We could have played somebody else. We could have moved somebody there. Just because a guy is labeled as a Mike (middle linebacker) doesn’t mean there isn’t a guy sitting at another position that could play. Robert Stanley wasn’t a Will (weakside linebacker), he was a Joker. Travis Brown was a Sam, he wasn’t a Mike. We moved him in. And we had Jeremiah Toma and Patrick Su’a, who could play a lot of football. We moved Travis Brown in from Sam to Mike and he started every game that year and he passed the kid who was the leading tackler on the team. There are always guys to put in a different spot and that’s the case again this year. We have options at outside backer and at safety if we want to move guys around, but that’s down-the-road stuff.

Q: So this spring, with the development of a Robert Stanley last year, where do you expect to see him this spring, beginning and end?

A: He’s going to start out and be a lot more vocal. His confidence level, like you talked about having that moving year, he’s going to be able to play with a much higher confidence level, which will make him much more vocal. He’s going to be able to take charge of helping other guys, be a factor with the players around him before a play. I expect him to be reacting quicker, because it has happened to him already once. A lot of the stuff that is going to be happening to him, he has already been through as opposed to it being the first time and having that slow response. I expect his reaction time to go up.

Physically, his lower body athleticism I think is increasing this offseason. We focused on that as something that was a little deficit, his flexibility, his ability to open his hips. He has really been working on that and I think that’s going to increase even from now to the summertime. I think you’re going to see some of that stuff. His change of direction is going to be better, which in turn he’ll be a better tackler on certain types of tackles that he wasn’t good at last year. And then the nuance of dropping, the different types of drops we do, I think you’ll see him be more exact.

I think all those things will happen. He’s a smart dude. That guy, he can handle the entire playbook so I think he’s going to have a big climb. The biggest thing for him, there’s a drive, those things are happening because he’s driven. He wants to be good. He knows he didn’t do some things well. He knows he has been moved around a little bit and he has found a home and he’s excited about it.

Like I think Jeff Camilli made a huge jump last year, I think Robert Staley is in a similar situation as Jeff a year ago. We highlighted some very specific things for him to get better at and he can work on those from the time the season ended to next fall, and he’s going it very well. I think you’ll see a big jump in Rob.

Q: Nela, same thing. Where do you feel like he is? Healthy, for one, after the knee injury?

A: He’s getting healthy now. It’s just being fully released and getting back into all of the things that we do. He has been in the weight room. When you have an injury like that you worry about cardio and what happens to your body because you’re just not allowed to have weight on your leg.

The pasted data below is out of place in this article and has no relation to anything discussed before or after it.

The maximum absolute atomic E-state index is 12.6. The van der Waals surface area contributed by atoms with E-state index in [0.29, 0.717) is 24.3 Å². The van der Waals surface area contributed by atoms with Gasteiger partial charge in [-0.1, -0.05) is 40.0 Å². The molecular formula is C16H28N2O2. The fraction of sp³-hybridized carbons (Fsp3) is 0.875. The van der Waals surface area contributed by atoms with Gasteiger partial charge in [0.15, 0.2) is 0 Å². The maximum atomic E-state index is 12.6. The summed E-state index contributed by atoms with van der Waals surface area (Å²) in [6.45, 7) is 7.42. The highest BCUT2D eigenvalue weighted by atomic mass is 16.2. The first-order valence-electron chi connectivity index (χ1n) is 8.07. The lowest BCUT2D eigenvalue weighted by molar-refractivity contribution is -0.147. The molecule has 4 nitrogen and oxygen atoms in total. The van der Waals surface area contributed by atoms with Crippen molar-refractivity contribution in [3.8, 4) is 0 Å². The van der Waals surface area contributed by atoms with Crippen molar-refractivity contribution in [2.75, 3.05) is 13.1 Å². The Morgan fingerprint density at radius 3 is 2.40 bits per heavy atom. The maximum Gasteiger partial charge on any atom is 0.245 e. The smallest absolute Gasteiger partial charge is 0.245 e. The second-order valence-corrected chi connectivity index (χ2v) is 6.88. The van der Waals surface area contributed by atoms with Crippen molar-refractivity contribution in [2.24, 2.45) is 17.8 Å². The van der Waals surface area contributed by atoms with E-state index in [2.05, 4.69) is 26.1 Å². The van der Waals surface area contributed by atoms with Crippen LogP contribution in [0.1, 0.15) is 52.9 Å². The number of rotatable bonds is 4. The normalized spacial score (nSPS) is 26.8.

I’m expecting him to pick up where he left off before his injury. He has a lot of those things that we talked about with Robert, that he was out there and it was the first time so we didn’t demand him to do as many things that the inside linebacker should do from a communication standpoint, the responsibility of dealing with some of the other (guys) around him and helping with the big picture. We have to push him in that regard. We have to push him to get out of that freshman year. And, we have to make sure, you know, he’s a unique talent, his athleticism and change of direction, all of those things, sometimes he can do some things that some other guys can’t so we have to be careful about cuffing his hands and not trying to fit, like we said, a square peg into a round hole.

We have to make sure this thing does fit him. I don’t want him overanalyzing. I don’t want him overthinking. The things that maybe Jeff Camilli has to look at to be in the right spot to make the play, I don’t know that Nela has to look at those things. So I have to make sure I don’t overcoach that sucker. I have to teach him and let him run around a little bit because that’s what he does best. He is a slasher. He rips and runs. He slips blocks a little differently than some guys. Making sure that fits within our defense is going to be the thing I’m coaching him this spring, a little more awareness of what’s going on around him and what he’s doing.

Q: Do you feel better about where the four are physically?

A: (Strength and conditioning coach Joey Boese) has done a great job. I like the strength component of our program and our athleticism has increased, our change of direction and our dynamic movement is so much better. Our group is pretty strong, that’s what I can speak on the most. It’s a strong group. They’re going to be strong on block destruction, the stuff that we do in the offseason translates very well for those guys that are inside in the box.

Trent Soechting will be a different player in the summer time than he is in the spring. He’s only going to have a portion in the program by the time I get to see him in the spring. After that, the good stuff, the stuff that’s going to happen in April, May, June and July, that’s when you’re going to see that guy take off like a rocket. A little bit like Alan Wright. Alan Wright came in a year ago and he was a much better player in August than he was in the spring time. Our strength stuff, Coach Boese, is phenomenal with those guys, particularly with the inside backers.

Robert Kuwada: @rkuwada

Fresno State Spring Football schedule

  • Monday: Practice 1, 8-10 a.m.
  • Wednesday: Practice 2, 8-10 a.m.
  • March 4: Practice 3, 8-10 a.m.
  • March 5: Practice 4, 8-10 a.m.
  • March 7: Practice 5, 8-10 a.m.
  • March 9: Practice 6, 8-10 a.m.
  • March 11: Practice 7, 8-10 a.m.
  • March 12: Scrimmage 1, 8-10 a.m. (open to the public)
  • March 14: Practice 9, 8-10 a.m.
  • March 16: Practice 10, 8-10 a.m.
  • March 18: Scrimmage 2, 8-10 a.m. (open to the public)
  • March 29: Practice 12, 8-10 a.m.
  • March 31: Practice 13, 8-10 a.m.
  • April 1: Practice 14, 8-10 a.m.
  • April 2: Spring Showcase (free admission)

Times subject to change

Practices to be held in Bulldog Stadium.

All practices open to Quarterback Club members, scrimmages open to the general public. To join the Quarterback Club, contact club president Kenny Mueller at 559-288-0991 or the Bulldog Foundation at 559-278-7160.